Sociologist: Grand jury decision setback for race relations

Local pastor tries to draw young black teens together against violence

JACKSONVILLE, Fla. – Dr. JeffriAnne Wilder, a sociologist at the University of North Florida, said protests will continue and possibly even ramp up if more police shootings occur where unarmed African-American males are killed by officers.

She said the Ferguson decision to not indict Officer Darren Wilson in the shooting death of 18-year-old Michael Brown Jr. is a huge setback for race relations in the U.S., with no clear solution in sight.

"It seems like the more these cases take place, the further and more divided we become," Wilder said. "People don't want to readily acknowledge that race is still a factor to some people."

In Jacksonville on Tuesday night, Bishop John Guns turned the annual Save Our Sons Thanksgiving food giveaway into a rally against the images coming out of Missouri of violent protests.

More than two dozen African American boys participate in Save Our Sons meetings every week, where they receive guidance and direction. Guns emphasized Tuesday that the teens need to come together peacefully, preaching togetherness on a night when violence in Ferguson, Missouri, continued to draw media attention.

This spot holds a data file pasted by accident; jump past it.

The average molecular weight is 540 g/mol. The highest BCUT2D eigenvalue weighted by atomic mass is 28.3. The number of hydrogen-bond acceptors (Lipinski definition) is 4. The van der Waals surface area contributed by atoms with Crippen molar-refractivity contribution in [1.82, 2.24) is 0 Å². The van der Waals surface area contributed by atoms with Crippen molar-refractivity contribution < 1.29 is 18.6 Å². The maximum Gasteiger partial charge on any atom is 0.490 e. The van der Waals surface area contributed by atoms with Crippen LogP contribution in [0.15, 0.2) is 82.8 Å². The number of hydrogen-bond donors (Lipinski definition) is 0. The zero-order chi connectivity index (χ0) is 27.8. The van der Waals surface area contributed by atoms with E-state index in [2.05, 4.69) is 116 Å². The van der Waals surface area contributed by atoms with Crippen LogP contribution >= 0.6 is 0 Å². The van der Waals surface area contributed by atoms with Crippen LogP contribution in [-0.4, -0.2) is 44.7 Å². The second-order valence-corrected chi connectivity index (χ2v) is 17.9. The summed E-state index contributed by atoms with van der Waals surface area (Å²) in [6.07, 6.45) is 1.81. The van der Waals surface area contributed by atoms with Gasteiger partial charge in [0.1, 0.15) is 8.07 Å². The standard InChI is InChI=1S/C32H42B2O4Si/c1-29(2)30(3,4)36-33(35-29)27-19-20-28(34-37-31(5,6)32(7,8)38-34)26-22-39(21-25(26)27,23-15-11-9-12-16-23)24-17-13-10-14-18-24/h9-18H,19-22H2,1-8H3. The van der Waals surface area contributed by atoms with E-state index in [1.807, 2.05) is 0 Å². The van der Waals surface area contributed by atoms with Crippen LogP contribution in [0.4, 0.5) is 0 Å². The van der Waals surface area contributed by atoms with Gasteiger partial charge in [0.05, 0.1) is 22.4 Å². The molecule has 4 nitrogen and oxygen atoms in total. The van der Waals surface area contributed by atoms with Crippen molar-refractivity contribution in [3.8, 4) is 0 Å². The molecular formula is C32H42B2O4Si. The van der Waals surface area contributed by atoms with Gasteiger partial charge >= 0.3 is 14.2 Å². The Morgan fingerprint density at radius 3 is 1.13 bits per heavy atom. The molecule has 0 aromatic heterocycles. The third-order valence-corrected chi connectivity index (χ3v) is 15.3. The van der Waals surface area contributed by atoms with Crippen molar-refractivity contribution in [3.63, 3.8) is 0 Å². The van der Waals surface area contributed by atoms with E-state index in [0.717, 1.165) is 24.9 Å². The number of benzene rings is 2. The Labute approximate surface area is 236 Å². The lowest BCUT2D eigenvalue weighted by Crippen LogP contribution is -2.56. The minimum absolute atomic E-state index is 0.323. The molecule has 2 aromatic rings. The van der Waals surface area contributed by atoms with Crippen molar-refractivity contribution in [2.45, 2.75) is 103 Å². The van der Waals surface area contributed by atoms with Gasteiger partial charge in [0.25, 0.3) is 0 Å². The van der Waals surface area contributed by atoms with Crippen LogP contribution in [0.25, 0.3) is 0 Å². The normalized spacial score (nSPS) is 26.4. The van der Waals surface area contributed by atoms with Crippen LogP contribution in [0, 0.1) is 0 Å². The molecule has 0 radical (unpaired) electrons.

"They are aware of the dangers of being in certain environments and certain situations," Guns said. "So I think that the message becomes get home to your mom and your dad and empowering them to embrace this message."

According to a CNN poll, 54 percent of blacks, Latinos and Asians don't agree with the grand jury's decision not to indict Wilson, but 38 percent of whites think Wilson should not be charged with any crime.

Wilder points out that she thinks Wilson may have been in fear for his life, but questions whether or not he would have chosen to shoot if Brown wasn't African-American.

"There is this pervasive fear of black males, unarmed or not," Wilder said. "But as of late, all the black males that have lost their lives to police, none of them were armed."

In the court of public opinion, Brown's case was tried on TV and social media long before the grand jury met, a scenario Wilder said can be dangerous because rumor is often confused as fact.

With protests and rioting still ongoing in Ferguson, Jacksonville mother Roselyn Wimberly, whose daughter died in car crash while trying to escape police, said she understands the Brown family's loss.

"They are going through this time like I am, with pain and suffering," Wimberly said. "They don't need all this violence going on every day about they want to kill the police, tear gas one another. It doesn't make any sense to me."